The Trinitron TV

Despite millions of transistor radios being sold around the globe, Ibuka was already looking to develop the company’s next pioneering product. “The days of radio are over,” he declared. “The future lies in television.”  The company’s first TV was the TV8-301 released in 1960. An eight-inch black and white model, it proved popular as a portable luxury item, but most consumers couldn’t afford it. Prone to malfunctioning, it was replaced in 1962 by the five-inch TV5-303 which became known as the “Tummy Television” as people could rest it nicely on their stomachs. While Sony’s mini monochrome TVs sold in the millions, both founders were looking to take things to the next level. That meant breaking into the color television market which they were previously reluctant to do as the quality was poor. 

At a trade show in 1961 Sony executives came across Autometric’s booth demonstrating a new type of Chromatron color television which offered brighter images than those using a shadow mask. The Japanese company negotiated a license for the technology and brought it to the market in 1965. Though the production cost for one TV was around ¥400,000, Sony was forced to sell them at ¥198,000 to be competitive. Crippling them financially, Ibuka assembled 30 engineers to come up with their own design. Susumu Yoshida suggested using a single electron gun with three cathodes. It resulted in a picture that was 25 percent clearer than any other in existence at the time. Introduced in April 1968, the TVs were an immediate hit and in 1973 became the first consumer electronics device to win an Emmy award. A reported 280 million Trinitron TVs and computer monitors were sold worldwide before production ceased in 2008.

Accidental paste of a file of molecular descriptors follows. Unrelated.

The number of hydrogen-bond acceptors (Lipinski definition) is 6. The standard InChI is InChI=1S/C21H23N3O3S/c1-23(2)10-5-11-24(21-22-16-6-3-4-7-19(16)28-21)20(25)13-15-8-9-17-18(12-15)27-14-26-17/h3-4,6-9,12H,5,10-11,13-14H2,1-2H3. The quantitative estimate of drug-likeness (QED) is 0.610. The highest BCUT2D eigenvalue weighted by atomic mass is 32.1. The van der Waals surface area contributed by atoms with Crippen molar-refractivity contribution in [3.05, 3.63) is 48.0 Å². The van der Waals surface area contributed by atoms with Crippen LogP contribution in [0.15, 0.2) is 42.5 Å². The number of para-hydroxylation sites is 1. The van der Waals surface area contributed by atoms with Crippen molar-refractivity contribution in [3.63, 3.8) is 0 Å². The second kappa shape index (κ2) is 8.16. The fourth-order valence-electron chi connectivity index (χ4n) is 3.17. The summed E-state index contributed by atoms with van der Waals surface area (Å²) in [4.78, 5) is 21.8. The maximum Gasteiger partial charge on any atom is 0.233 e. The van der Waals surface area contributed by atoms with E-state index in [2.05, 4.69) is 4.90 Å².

Before Sega took on Nintendo and Android battled with Apple, there was Betamax vs. VHS, the so-called videotape format war that dominated the late 1970s and continued into the 1980s. The former was developed by Sony and released in 1975, the year that Video Cassette Recording (VCR) began to gain mass-market traction. JVC followed suit in September 1976 with the VHS (Video Home System). Two months later Sony was sued by Universal Studios and Walt Disney Productions for breaking copyright laws. They claimed that recording a show was effectively like making an illegal copy of it. The court ruled in favor of Sony, a decision that was overturned by the higher court. Sony then took the case to the Supreme Court which in 1984 ruled that the making of individual copies of TV programs for purposes of time-shifting did not constitute copyright infringement.

By that point VCR systems were commonplace in people’s homes with most customers opting for VHS. Betamax tapes had higher resolution, slightly superior sound and a more stable image yet for most consumers these minor differences were largely inconsequential. They cared far more about the fact that VHS machines were cheaper and their tapes lasted two hours compared to Betamax’s one, meaning most feature films could be recorded in full (long play mode allowed for four hours with an inferior picture which proved particularly popular with sports fans). Betamax eventually extended its recording time, but it was too late. VHS had jumped well ahead of its rival in North America and Europe. In 1988, Sony conceded defeat and began producing VHS recorders. The battle between the two companies became a classic marketing case study. 

The Walkman